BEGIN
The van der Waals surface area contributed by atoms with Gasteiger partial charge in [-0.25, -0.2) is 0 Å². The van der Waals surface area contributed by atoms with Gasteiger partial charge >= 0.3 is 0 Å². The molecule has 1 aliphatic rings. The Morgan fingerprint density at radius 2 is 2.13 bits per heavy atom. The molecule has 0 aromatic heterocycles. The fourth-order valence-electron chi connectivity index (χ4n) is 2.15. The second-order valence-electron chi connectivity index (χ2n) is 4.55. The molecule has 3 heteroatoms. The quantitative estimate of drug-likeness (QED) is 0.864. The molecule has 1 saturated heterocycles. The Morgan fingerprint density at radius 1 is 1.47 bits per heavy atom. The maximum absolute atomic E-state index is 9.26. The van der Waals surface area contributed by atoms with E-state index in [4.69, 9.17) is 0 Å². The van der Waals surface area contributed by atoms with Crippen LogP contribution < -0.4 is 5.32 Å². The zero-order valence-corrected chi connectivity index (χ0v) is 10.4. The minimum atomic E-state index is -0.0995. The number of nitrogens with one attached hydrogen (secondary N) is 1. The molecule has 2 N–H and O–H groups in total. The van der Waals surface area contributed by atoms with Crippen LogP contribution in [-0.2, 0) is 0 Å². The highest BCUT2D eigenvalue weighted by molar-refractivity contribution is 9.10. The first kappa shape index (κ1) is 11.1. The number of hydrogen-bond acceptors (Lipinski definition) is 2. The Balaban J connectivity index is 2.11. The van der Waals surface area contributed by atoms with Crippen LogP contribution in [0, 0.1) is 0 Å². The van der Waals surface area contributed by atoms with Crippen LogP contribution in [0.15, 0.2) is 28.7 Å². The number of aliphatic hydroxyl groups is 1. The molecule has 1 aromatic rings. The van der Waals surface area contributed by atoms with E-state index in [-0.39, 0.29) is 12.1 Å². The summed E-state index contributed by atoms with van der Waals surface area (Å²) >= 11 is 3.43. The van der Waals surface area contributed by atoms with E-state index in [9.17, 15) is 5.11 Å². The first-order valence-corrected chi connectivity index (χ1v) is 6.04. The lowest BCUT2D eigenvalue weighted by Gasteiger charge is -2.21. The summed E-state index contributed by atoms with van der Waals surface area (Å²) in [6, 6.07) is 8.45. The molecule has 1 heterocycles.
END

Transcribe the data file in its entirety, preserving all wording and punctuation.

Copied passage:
The van der Waals surface area contributed by atoms with Gasteiger partial charge in [-0.25, -0.2) is 0 Å². The van der Waals surface area contributed by atoms with Gasteiger partial charge >= 0.3 is 0 Å². The molecule has 1 aliphatic rings. The Morgan fingerprint density at radius 2 is 2.13 bits per heavy atom. The molecule has 0 aromatic heterocycles. The fourth-order valence-electron chi connectivity index (χ4n) is 2.15. The second-order valence-electron chi connectivity index (χ2n) is 4.55. The molecule has 3 heteroatoms. The quantitative estimate of drug-likeness (QED) is 0.864. The molecule has 1 saturated heterocycles. The Morgan fingerprint density at radius 1 is 1.47 bits per heavy atom. The maximum absolute atomic E-state index is 9.26. The van der Waals surface area contributed by atoms with E-state index in [4.69, 9.17) is 0 Å². The van der Waals surface area contributed by atoms with Crippen LogP contribution < -0.4 is 5.32 Å². The zero-order valence-corrected chi connectivity index (χ0v) is 10.4. The minimum atomic E-state index is -0.0995. The number of nitrogens with one attached hydrogen (secondary N) is 1. The molecule has 2 N–H and O–H groups in total. The van der Waals surface area contributed by atoms with Crippen LogP contribution in [-0.2, 0) is 0 Å². The highest BCUT2D eigenvalue weighted by molar-refractivity contribution is 9.10. The first kappa shape index (κ1) is 11.1. The number of hydrogen-bond acceptors (Lipinski definition) is 2. The Balaban J connectivity index is 2.11. The van der Waals surface area contributed by atoms with Crippen LogP contribution in [0, 0.1) is 0 Å². The van der Waals surface area contributed by atoms with Crippen LogP contribution in [0.15, 0.2) is 28.7 Å². The number of aliphatic hydroxyl groups is 1. The molecule has 1 aromatic rings. The van der Waals surface area contributed by atoms with E-state index in [-0.39, 0.29) is 12.1 Å². The summed E-state index contributed by atoms with van der Waals surface area (Å²) >= 11 is 3.43. The van der Waals surface area contributed by atoms with E-state index in [9.17, 15) is 5.11 Å². The first-order valence-corrected chi connectivity index (χ1v) is 6.04. The lowest BCUT2D eigenvalue weighted by Gasteiger charge is -2.21. The summed E-state index contributed by atoms with van der Waals surface area (Å²) in [6, 6.07) is 8.45. The molecule has 1 heterocycles.